Objective: The purpose of this study was to evaluate the effect of average heart rate and heart rate variability on the diagnostic accuracy of 64-MDCT in the assessment of coronary artery stenosis.
Subjects and methods: CT and invasive coronary angiography were performed on 114 patients (mean age, 62 years) referred for known coronary artery disease (n = 26), atypical chest pain (n = 58), and presurgical exclusion of coronary artery disease before abdominal aortic (n = 14) or cardiac valve (n = 16) surgery. The population was divided into two groups depending on median average heart rate (60.0 beats/min) and median heart rate variability (2.7 beats/min) during scanning. Heart rate variability was calculated as SD from the mean heart rate. Two blinded observers using a 4-point scale independently assessed the quality of images of each coronary artery segment and classified each segment as being stenosed (luminal diameter narrowing > 50%) or not. Invasive coronary angiography was used as the reference standard.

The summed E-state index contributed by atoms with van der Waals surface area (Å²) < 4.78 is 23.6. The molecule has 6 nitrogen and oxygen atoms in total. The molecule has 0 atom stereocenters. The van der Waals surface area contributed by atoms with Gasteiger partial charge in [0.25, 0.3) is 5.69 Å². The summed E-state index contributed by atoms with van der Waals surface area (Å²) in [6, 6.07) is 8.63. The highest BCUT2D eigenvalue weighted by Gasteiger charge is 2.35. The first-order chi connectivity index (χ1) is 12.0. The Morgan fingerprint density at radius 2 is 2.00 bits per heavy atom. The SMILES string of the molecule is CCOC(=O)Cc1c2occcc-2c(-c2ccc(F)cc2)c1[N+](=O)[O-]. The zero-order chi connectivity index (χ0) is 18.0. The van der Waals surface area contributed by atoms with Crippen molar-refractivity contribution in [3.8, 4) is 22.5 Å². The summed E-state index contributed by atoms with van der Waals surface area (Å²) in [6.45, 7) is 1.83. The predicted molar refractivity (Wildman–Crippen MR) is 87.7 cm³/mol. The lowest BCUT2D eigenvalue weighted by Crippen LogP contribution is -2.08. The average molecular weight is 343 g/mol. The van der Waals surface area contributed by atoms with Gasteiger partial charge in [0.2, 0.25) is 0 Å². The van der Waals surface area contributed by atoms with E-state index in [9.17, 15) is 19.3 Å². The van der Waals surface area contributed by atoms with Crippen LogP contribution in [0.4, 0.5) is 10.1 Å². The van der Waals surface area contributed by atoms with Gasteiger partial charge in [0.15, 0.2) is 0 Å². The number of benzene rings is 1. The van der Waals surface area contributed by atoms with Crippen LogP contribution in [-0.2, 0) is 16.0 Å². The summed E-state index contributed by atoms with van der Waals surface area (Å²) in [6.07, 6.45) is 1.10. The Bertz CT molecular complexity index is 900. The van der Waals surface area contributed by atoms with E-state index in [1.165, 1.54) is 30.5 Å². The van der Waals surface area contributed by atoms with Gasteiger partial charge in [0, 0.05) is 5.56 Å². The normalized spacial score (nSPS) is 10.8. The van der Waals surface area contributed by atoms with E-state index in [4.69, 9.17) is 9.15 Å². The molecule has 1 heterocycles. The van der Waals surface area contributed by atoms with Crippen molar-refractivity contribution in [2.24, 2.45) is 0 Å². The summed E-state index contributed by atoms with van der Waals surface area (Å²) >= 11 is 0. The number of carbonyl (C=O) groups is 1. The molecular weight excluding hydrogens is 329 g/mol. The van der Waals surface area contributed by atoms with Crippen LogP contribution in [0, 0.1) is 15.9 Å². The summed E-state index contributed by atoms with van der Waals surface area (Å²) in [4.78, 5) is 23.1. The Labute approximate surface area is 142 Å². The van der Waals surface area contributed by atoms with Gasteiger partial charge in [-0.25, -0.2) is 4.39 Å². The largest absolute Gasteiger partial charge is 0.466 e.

Results: In 71 (62.3%) of the patients, 241 significant coronary artery stenoses were identified with invasive coronary angiography. In 11 (9.7%) of the patients, 1.6% (26/1,672) of the segments were not evaluable with CT. Overall sensitivity, specificity, and positive and negative predictive values in a patient-based analysis were 97%, 81%, 90%, and 95%, respectively. Image quality was better (p < 0.05) in the low average heart rate group than in the high average heart rate group, but diagnostic accuracy was comparable for the two groups. In contrast, image quality and diagnostic accuracy were significantly better (p < 0.01) among patients in the low heart rate variability group than in the high heart rate variability group.
Conclusion: Lower heart rate variability is associated with higher diagnostic accuracy of 64-MDCT coronary angiography.